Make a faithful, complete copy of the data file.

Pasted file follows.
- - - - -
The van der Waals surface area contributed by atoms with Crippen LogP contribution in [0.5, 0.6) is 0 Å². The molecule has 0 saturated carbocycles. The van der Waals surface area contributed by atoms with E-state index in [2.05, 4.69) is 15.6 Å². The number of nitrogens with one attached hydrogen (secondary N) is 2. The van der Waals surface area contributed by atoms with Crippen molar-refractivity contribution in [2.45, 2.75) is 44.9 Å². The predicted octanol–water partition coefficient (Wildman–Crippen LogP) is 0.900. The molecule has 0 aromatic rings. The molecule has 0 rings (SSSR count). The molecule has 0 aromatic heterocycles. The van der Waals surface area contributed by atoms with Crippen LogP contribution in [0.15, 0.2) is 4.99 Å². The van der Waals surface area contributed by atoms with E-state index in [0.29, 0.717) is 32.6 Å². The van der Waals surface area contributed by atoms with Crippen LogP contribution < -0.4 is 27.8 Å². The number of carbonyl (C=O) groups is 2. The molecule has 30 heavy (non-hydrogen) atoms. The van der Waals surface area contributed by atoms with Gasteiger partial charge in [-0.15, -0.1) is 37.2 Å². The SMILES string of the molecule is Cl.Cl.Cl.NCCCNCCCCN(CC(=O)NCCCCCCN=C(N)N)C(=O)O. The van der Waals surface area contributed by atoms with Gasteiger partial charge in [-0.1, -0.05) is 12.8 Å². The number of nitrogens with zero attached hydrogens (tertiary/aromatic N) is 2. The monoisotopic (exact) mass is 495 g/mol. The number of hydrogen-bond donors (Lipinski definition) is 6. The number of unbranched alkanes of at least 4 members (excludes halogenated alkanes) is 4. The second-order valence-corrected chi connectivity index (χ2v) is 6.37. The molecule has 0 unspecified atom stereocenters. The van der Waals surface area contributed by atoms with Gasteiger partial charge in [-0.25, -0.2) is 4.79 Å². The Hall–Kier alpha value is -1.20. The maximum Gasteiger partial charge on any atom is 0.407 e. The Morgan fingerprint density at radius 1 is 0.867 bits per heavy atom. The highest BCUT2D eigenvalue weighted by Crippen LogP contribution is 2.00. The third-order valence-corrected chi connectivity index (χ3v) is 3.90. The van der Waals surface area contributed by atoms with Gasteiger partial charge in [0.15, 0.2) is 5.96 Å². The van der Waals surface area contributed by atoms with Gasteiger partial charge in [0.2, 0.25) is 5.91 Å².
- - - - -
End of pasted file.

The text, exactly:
The van der Waals surface area contributed by atoms with Crippen LogP contribution in [0.5, 0.6) is 0 Å². The molecule has 0 saturated carbocycles. The van der Waals surface area contributed by atoms with E-state index in [2.05, 4.69) is 15.6 Å². The number of nitrogens with one attached hydrogen (secondary N) is 2. The van der Waals surface area contributed by atoms with Crippen molar-refractivity contribution in [2.45, 2.75) is 44.9 Å². The predicted octanol–water partition coefficient (Wildman–Crippen LogP) is 0.900. The molecule has 0 aromatic rings. The molecule has 0 rings (SSSR count). The molecule has 0 aromatic heterocycles. The van der Waals surface area contributed by atoms with Crippen LogP contribution in [0.15, 0.2) is 4.99 Å². The van der Waals surface area contributed by atoms with E-state index in [0.29, 0.717) is 32.6 Å². The van der Waals surface area contributed by atoms with Crippen LogP contribution < -0.4 is 27.8 Å². The number of carbonyl (C=O) groups is 2. The molecule has 30 heavy (non-hydrogen) atoms. The van der Waals surface area contributed by atoms with Gasteiger partial charge in [-0.15, -0.1) is 37.2 Å². The SMILES string of the molecule is Cl.Cl.Cl.NCCCNCCCCN(CC(=O)NCCCCCCN=C(N)N)C(=O)O. The van der Waals surface area contributed by atoms with Gasteiger partial charge in [-0.1, -0.05) is 12.8 Å². The number of nitrogens with zero attached hydrogens (tertiary/aromatic N) is 2. The monoisotopic (exact) mass is 495 g/mol. The number of hydrogen-bond donors (Lipinski definition) is 6. The number of unbranched alkanes of at least 4 members (excludes halogenated alkanes) is 4. The second-order valence-corrected chi connectivity index (χ2v) is 6.37. The molecule has 0 unspecified atom stereocenters. The van der Waals surface area contributed by atoms with Gasteiger partial charge in [-0.25, -0.2) is 4.79 Å². The Hall–Kier alpha value is -1.20. The maximum Gasteiger partial charge on any atom is 0.407 e. The Morgan fingerprint density at radius 1 is 0.867 bits per heavy atom. The highest BCUT2D eigenvalue weighted by Crippen LogP contribution is 2.00. The third-order valence-corrected chi connectivity index (χ3v) is 3.90. The van der Waals surface area contributed by atoms with Gasteiger partial charge in [0.15, 0.2) is 5.96 Å². The van der Waals surface area contributed by atoms with Gasteiger partial charge in [0.2, 0.25) is 5.91 Å².